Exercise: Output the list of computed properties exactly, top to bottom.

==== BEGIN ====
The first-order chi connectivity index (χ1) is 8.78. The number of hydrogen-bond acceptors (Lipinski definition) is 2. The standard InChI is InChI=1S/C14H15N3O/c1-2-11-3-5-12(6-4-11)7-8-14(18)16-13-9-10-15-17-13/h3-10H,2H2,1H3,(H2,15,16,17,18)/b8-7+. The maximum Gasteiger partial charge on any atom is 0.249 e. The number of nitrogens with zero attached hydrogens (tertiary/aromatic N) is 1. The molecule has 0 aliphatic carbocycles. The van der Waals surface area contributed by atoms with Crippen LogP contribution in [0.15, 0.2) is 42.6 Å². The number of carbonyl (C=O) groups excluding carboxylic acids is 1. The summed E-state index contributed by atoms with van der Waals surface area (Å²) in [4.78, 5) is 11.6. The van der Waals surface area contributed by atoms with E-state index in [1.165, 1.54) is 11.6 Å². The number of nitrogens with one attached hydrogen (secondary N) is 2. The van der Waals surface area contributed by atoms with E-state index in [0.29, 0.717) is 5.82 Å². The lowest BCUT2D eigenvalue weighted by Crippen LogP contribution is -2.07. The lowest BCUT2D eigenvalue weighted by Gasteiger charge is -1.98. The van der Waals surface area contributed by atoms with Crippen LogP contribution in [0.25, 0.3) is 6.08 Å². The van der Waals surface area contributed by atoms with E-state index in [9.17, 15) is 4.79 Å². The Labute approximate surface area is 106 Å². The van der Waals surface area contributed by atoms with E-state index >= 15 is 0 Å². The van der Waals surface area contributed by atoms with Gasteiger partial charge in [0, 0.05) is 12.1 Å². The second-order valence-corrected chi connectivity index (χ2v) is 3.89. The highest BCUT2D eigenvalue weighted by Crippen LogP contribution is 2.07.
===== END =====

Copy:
The first-order chi connectivity index (χ1) is 8.78. The number of hydrogen-bond acceptors (Lipinski definition) is 2. The standard InChI is InChI=1S/C14H15N3O/c1-2-11-3-5-12(6-4-11)7-8-14(18)16-13-9-10-15-17-13/h3-10H,2H2,1H3,(H2,15,16,17,18)/b8-7+. The maximum Gasteiger partial charge on any atom is 0.249 e. The number of nitrogens with zero attached hydrogens (tertiary/aromatic N) is 1. The molecule has 0 aliphatic carbocycles. The van der Waals surface area contributed by atoms with Crippen LogP contribution in [0.15, 0.2) is 42.6 Å². The number of carbonyl (C=O) groups excluding carboxylic acids is 1. The summed E-state index contributed by atoms with van der Waals surface area (Å²) in [4.78, 5) is 11.6. The van der Waals surface area contributed by atoms with E-state index in [1.165, 1.54) is 11.6 Å². The number of nitrogens with one attached hydrogen (secondary N) is 2. The van der Waals surface area contributed by atoms with E-state index in [0.29, 0.717) is 5.82 Å². The lowest BCUT2D eigenvalue weighted by Crippen LogP contribution is -2.07. The lowest BCUT2D eigenvalue weighted by Gasteiger charge is -1.98. The van der Waals surface area contributed by atoms with Crippen LogP contribution in [0.25, 0.3) is 6.08 Å². The van der Waals surface area contributed by atoms with E-state index in [9.17, 15) is 4.79 Å². The Labute approximate surface area is 106 Å². The van der Waals surface area contributed by atoms with E-state index >= 15 is 0 Å². The van der Waals surface area contributed by atoms with Gasteiger partial charge in [0, 0.05) is 12.1 Å². The second-order valence-corrected chi connectivity index (χ2v) is 3.89. The highest BCUT2D eigenvalue weighted by Crippen LogP contribution is 2.07.